The President of ICMSA has written to TDs expressing the association’s deep concerns in relation to the proposed Climate Action Bill and its potential impact on the Irish agriculture sector.
Pat McCormack explained that as the farm organisation most associated with Ireland’s unique family farm model, the organisation is particularly anxious about the Bill’s impact on that pillar support of rural Ireland.
Mr McCormack noted three main concerns: what he characterised as the overall ‘anti-farm’ direction of the Climate Action Bill, the absence of any clear economic analysis of highly probable effects and its proposal to effectively hand over the decision making on this critical matter to an unelected council.
He said that any one of these concerns would require detailed response from the Government and supporters of the Bill, but “taken together – and unanswered as they presently are - we think it grossly irresponsible and reckless to allow passage of the Bill as it stands.”
“It is simply unacceptable that Ireland’s biggest and most successful indigenous economic activity: farming and food production, is casually endangered in the way it most assuredly is by this Climate Action Bill. You (TDs) must ensure that adequate protections for our farming and wider agri-food sector are included in the Climate Action Bill before it is passed through the Oireachtas.”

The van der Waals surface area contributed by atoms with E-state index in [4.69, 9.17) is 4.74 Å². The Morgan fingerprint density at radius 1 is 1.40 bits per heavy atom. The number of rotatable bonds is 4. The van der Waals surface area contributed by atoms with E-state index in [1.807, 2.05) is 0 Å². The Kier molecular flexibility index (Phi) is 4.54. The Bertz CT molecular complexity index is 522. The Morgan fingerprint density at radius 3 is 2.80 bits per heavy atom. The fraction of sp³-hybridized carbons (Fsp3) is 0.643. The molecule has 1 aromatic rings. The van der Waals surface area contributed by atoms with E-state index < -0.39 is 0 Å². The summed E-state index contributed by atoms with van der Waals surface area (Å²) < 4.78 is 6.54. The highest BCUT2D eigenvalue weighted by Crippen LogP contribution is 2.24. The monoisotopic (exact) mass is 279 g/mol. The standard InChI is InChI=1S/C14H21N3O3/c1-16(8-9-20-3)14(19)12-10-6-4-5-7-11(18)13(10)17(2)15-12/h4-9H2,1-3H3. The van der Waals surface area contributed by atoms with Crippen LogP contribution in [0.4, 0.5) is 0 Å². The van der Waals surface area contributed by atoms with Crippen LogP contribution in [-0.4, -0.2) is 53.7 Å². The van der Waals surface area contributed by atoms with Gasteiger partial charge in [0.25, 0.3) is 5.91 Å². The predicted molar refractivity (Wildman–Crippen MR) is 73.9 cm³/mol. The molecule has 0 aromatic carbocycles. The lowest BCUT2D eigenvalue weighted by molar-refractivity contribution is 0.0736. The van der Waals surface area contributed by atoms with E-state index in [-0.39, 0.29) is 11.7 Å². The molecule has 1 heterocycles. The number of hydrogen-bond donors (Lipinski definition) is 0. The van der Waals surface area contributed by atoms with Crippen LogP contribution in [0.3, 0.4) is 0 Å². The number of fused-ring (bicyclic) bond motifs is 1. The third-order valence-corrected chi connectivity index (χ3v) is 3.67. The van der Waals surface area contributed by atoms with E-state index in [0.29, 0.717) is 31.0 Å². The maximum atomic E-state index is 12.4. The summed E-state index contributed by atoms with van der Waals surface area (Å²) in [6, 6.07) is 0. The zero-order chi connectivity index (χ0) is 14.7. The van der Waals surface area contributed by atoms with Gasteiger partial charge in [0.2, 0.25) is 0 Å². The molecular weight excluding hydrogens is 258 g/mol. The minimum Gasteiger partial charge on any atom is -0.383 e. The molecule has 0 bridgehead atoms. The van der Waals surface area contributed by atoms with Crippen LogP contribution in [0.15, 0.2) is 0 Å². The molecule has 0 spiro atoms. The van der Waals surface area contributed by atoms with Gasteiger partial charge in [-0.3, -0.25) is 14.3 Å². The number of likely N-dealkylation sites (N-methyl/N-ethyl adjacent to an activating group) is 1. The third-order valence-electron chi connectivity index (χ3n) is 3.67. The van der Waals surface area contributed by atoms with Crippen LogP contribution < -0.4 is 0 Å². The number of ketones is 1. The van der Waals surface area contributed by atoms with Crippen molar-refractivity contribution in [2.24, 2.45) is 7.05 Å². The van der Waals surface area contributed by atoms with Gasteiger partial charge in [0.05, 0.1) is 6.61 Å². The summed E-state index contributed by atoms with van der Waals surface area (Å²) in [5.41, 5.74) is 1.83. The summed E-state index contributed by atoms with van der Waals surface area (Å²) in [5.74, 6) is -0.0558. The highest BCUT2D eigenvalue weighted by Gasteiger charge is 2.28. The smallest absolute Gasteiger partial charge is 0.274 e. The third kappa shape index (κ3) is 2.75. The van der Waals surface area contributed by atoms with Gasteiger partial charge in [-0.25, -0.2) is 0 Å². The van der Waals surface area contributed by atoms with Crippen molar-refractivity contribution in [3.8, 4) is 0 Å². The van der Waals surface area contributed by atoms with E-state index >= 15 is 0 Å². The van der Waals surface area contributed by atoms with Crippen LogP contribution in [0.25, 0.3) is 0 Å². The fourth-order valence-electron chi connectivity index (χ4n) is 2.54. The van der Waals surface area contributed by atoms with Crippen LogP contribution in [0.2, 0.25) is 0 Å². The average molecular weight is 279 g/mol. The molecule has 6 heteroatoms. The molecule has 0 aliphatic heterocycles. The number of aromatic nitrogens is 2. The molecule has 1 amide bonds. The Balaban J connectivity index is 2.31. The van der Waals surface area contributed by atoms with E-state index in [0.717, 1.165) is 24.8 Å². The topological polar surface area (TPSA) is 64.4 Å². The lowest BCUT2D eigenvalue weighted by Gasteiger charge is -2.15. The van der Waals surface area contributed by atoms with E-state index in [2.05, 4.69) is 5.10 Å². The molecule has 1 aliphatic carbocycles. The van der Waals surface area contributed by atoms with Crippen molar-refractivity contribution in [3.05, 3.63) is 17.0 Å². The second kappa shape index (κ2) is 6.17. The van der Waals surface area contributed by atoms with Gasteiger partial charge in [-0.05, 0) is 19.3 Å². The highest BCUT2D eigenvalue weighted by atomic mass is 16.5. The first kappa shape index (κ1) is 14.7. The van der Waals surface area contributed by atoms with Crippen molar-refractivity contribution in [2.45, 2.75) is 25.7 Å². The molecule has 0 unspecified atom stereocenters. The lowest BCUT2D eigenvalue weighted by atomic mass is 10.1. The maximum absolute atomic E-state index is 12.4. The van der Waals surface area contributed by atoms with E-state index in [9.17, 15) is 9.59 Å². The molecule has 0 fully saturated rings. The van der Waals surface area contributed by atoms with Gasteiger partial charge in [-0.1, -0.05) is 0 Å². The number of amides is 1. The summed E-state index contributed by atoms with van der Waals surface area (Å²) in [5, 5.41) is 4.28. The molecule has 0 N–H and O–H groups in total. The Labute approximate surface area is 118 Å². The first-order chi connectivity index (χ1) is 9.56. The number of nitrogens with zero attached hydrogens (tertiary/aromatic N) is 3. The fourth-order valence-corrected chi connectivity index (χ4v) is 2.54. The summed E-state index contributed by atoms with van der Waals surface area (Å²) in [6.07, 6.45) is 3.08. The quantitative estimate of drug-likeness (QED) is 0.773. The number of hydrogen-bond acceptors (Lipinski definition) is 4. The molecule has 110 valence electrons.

Mr McCormack insisted that Irish farmers recognise their environmental obligations and were - and would continue – to respond as speedily and effectively as resources and research allow. But he continued by saying that “we cannot accept the idea that our sector, usually the only meaningful commercial activity in our districts (and your constituencies) can be shut-down with the thousands of individuals and families involved being told to ‘diversify’ where no such opportunity exists.”
The ICMSA President said there is now overwhelming evidence for stating that the Climate Action Bill as currently structured will squeeze family farming out of the sector. “Nor will the damage be confined to economics; farm families are the social, cultural and demographic props of rural Ireland and the damage inflicted will undermine the whole structure of their communities”, he continued.
“Farmers are not seeking a ‘pass’; we understand the climate challenge and are already engaged in the transition to lower emissions and more sustainable practices. However, the unique position of agriculture and food production needs to be recognised, as acknowledged in the Paris Accord. The Bill as currently structured most assuredly does not recognise the unique role of Irish agriculture and will have a completely destructive effect on Irish farming families - and on the rural communities that those families backbone.”
The ICMSA President concluded by urging each TD to ensure that the Bill specifically provides for the unique nature of agriculture: “You must insist that the Bill fully recognises farming’s critical role in producing food, farming’s ongoing implementation of realistic climate measures, and farmland’s potential to sequester carbon.”
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